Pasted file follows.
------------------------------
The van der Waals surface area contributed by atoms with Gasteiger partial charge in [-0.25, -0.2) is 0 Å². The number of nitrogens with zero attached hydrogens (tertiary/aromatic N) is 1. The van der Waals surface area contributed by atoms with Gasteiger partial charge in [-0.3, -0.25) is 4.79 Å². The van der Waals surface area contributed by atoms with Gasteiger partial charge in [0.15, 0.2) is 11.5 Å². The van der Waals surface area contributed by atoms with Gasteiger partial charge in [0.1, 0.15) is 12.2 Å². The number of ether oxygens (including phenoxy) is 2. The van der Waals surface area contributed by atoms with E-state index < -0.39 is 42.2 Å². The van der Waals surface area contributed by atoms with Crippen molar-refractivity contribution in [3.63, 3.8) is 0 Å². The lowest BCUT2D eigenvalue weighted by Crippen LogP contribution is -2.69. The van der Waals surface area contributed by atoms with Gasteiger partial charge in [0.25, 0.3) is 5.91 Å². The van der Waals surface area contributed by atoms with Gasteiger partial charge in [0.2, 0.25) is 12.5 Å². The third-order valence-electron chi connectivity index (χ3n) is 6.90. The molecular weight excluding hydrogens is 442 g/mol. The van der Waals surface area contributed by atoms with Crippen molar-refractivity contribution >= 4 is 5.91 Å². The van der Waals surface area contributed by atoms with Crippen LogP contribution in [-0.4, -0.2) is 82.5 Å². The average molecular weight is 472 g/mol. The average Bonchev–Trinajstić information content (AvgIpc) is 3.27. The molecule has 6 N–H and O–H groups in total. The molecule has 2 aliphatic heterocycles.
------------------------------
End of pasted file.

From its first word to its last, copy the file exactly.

The van der Waals surface area contributed by atoms with Gasteiger partial charge in [-0.25, -0.2) is 0 Å². The number of nitrogens with zero attached hydrogens (tertiary/aromatic N) is 1. The van der Waals surface area contributed by atoms with Gasteiger partial charge in [-0.3, -0.25) is 4.79 Å². The van der Waals surface area contributed by atoms with Gasteiger partial charge in [0.15, 0.2) is 11.5 Å². The van der Waals surface area contributed by atoms with Gasteiger partial charge in [0.1, 0.15) is 12.2 Å². The number of ether oxygens (including phenoxy) is 2. The van der Waals surface area contributed by atoms with E-state index < -0.39 is 42.2 Å². The van der Waals surface area contributed by atoms with Crippen molar-refractivity contribution in [3.63, 3.8) is 0 Å². The lowest BCUT2D eigenvalue weighted by Crippen LogP contribution is -2.69. The van der Waals surface area contributed by atoms with Gasteiger partial charge in [0.25, 0.3) is 5.91 Å². The van der Waals surface area contributed by atoms with Gasteiger partial charge in [0.2, 0.25) is 12.5 Å². The third-order valence-electron chi connectivity index (χ3n) is 6.90. The molecular weight excluding hydrogens is 442 g/mol. The van der Waals surface area contributed by atoms with Crippen molar-refractivity contribution >= 4 is 5.91 Å². The van der Waals surface area contributed by atoms with Crippen LogP contribution in [-0.4, -0.2) is 82.5 Å². The average molecular weight is 472 g/mol. The average Bonchev–Trinajstić information content (AvgIpc) is 3.27. The molecule has 6 N–H and O–H groups in total. The molecule has 2 aliphatic heterocycles.